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Monday, May 29, 2017

Polar Code Will Force Big Operator Investment

October 26, 2015

  • Photo: IMO
  • Photo: IMO
  • Photo: IMO Photo: IMO
  • Photo: IMO Photo: IMO
Experts predict a higher level of shipping activity through polar sea routes for the years to come. Aiming to limit the impact of this activity on the region’s fragile environment, the IMO’s Polar Code sets standards that are likely to affect operators in a big way when they come into force in 2017.
 
The Polar Code, adopted by the IMO via amendments to the SOLAS (Safety of Life at Sea) and MARPOL (Prevention of Pollution from Ships) Conventions, sets a number of mandatory shipping rules, in addition to a number of recommendations and guidelines, aiming to help protect the environmentally sensitive region – covering a full range of shipping-related matters relevant to navigation in waters surrounding the two poles, such as ship design, navigation, crew training and education, search and rescue activities, and the discharge of oil, chemicals, sewage and garbage.
 
Commenting on the impending Polar Code and the pollution prevention measures being adopted Hannah Charles, Senior Claims Executive, UK P&I Club, said, “The impact that the Polar Code will have on operators trading in the region remains to be seen.”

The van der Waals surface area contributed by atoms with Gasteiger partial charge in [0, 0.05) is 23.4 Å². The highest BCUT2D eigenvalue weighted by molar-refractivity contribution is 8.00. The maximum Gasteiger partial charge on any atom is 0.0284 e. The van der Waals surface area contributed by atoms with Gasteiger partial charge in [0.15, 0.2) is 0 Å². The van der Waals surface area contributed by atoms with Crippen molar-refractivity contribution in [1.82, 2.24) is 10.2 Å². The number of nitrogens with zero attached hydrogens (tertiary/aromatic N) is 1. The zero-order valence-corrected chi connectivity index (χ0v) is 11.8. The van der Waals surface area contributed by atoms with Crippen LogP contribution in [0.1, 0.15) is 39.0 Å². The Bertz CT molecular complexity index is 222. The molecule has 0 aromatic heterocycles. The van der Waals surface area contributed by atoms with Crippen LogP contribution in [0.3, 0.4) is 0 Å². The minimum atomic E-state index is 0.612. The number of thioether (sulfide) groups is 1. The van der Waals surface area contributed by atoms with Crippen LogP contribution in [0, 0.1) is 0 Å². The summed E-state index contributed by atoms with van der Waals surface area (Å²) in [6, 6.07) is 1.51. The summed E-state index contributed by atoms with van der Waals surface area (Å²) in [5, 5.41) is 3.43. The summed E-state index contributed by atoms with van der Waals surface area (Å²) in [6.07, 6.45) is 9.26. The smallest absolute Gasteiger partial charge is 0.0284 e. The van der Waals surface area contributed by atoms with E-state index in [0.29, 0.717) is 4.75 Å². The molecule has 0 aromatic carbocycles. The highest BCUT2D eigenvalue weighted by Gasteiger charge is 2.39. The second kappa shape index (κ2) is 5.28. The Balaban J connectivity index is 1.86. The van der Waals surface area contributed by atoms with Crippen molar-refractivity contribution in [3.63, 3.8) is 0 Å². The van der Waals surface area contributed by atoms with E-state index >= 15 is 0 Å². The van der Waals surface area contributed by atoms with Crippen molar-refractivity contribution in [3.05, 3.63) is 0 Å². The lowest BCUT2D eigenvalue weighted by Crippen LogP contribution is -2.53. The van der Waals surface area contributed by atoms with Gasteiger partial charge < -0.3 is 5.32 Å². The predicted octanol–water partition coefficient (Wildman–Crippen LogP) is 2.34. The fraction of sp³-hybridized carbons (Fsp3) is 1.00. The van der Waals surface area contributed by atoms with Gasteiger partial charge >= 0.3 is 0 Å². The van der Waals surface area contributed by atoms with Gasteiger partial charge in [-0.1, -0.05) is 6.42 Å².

He explained, “The Code brings with it numerous requirements for all ships trading in the Polar Regions and therefore a great deal of investment will need to be made by operators.”
 
Charles called IMO’s adoption of the code a “reflection of the shipping industry recognizing the sensitivity of Arctic ecosystems,” and added that it “acknowledges the need for a higher degree of care when navigating polar waters, given the increased trade throughout these regions.”
 
“It is without doubt that these requirements are necessary, especially given that the standard SOLAS ships are generally considered to only be adequate in open water conditions, where ice coverage is less than 10 percent and the average lowest daily air temperature is not lower than minus 10 degrees,” Charles said.
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